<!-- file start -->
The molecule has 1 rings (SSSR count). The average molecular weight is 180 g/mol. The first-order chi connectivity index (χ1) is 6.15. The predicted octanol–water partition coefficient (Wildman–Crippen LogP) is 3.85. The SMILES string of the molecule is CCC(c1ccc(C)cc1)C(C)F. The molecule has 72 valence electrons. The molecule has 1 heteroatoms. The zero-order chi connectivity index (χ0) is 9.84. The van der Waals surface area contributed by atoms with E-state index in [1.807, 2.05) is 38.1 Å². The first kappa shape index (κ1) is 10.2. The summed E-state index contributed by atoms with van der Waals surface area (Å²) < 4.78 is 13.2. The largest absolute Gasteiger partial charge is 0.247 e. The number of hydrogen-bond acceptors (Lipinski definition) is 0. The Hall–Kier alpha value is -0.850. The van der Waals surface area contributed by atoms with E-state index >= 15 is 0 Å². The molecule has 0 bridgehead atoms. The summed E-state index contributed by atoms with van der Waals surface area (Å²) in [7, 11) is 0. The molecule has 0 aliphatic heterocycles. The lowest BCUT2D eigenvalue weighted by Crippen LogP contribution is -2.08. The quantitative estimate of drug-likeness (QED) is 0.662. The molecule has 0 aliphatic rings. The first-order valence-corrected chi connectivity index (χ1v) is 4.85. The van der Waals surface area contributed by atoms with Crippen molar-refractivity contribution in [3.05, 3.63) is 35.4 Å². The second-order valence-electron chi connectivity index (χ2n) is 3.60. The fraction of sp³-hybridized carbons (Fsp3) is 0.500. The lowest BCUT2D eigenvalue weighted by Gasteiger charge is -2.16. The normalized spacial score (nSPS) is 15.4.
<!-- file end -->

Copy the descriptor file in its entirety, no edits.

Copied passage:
The molecule has 1 rings (SSSR count). The average molecular weight is 180 g/mol. The first-order chi connectivity index (χ1) is 6.15. The predicted octanol–water partition coefficient (Wildman–Crippen LogP) is 3.85. The SMILES string of the molecule is CCC(c1ccc(C)cc1)C(C)F. The molecule has 72 valence electrons. The molecule has 1 heteroatoms. The zero-order chi connectivity index (χ0) is 9.84. The van der Waals surface area contributed by atoms with E-state index in [1.807, 2.05) is 38.1 Å². The first kappa shape index (κ1) is 10.2. The summed E-state index contributed by atoms with van der Waals surface area (Å²) < 4.78 is 13.2. The largest absolute Gasteiger partial charge is 0.247 e. The number of hydrogen-bond acceptors (Lipinski definition) is 0. The Hall–Kier alpha value is -0.850. The van der Waals surface area contributed by atoms with E-state index >= 15 is 0 Å². The molecule has 0 bridgehead atoms. The summed E-state index contributed by atoms with van der Waals surface area (Å²) in [7, 11) is 0. The molecule has 0 aliphatic heterocycles. The lowest BCUT2D eigenvalue weighted by Crippen LogP contribution is -2.08. The quantitative estimate of drug-likeness (QED) is 0.662. The molecule has 0 aliphatic rings. The first-order valence-corrected chi connectivity index (χ1v) is 4.85. The van der Waals surface area contributed by atoms with Crippen molar-refractivity contribution in [3.05, 3.63) is 35.4 Å². The second-order valence-electron chi connectivity index (χ2n) is 3.60. The fraction of sp³-hybridized carbons (Fsp3) is 0.500. The lowest BCUT2D eigenvalue weighted by Gasteiger charge is -2.16. The normalized spacial score (nSPS) is 15.4.